If you have concerns about the validity of a will due to the decedent’s mental capacity before death, taking action may be the right thing to do.
Read on to learn more about who can contest a will and the conditions for a person’s dementia to play a role.
Only interested persons allowed
According to the probate code, only those classified as an “interested person” can legally contest a will. While many parties may believe themselves to be interested, only the following may challenge a will:
- Beneficiaries named in the will
- Heirs — spouse, children of the decedent, grandchildren, parents, siblings and grandparents
- Others claiming a property right
Challenging testamentary capacity
Testamentary capacity refers to whether a person is able to make a testament that reasonably reflects his or her true wishes. Reasons why an adult may not have had testamentary capacity include:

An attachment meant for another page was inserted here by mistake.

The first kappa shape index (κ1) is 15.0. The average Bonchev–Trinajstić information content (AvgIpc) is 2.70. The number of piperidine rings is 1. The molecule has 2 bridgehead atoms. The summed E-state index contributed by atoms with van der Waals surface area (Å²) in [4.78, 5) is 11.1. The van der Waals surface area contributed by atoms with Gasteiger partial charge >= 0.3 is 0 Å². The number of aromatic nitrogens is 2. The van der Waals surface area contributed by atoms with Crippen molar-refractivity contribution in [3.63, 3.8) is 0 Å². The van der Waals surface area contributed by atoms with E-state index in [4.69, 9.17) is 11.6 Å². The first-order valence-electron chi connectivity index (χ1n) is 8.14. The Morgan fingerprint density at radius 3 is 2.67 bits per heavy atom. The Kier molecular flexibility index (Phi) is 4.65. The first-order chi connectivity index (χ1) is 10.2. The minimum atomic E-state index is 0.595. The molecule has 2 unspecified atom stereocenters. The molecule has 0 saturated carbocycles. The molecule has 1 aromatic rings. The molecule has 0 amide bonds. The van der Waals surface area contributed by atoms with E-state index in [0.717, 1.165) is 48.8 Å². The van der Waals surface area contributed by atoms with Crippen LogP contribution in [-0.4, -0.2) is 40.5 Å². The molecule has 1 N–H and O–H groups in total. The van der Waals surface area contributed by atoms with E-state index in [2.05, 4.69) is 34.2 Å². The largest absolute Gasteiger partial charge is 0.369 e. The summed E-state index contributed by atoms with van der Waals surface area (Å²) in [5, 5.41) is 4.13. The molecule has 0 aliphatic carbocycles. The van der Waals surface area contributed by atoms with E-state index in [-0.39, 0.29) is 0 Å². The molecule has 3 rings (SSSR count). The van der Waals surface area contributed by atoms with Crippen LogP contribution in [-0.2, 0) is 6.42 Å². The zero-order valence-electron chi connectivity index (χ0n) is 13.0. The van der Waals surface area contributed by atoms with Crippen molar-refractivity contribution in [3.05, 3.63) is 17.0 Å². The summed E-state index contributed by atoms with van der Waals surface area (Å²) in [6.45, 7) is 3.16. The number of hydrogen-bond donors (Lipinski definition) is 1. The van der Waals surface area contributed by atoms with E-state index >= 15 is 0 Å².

- Alzheimer’s disease
Generally, there must be evidence that the testator lacked the mental capacity to understand the consequences of the choices made in the will. Examples could include cases where the testator did not understand who the beneficiaries of the will were, the value of his or her assets or what a will is used for.
Getting help with your case
If you believe your case fits the bill, talk to an attorney about your options. A lawyer can layout the legal intricacies of contesting a will and align them with a solid defense for your position.
Gaining legal representation could mean the difference between going along with false wishes or honoring what your loved one would have truly wanted before the disease.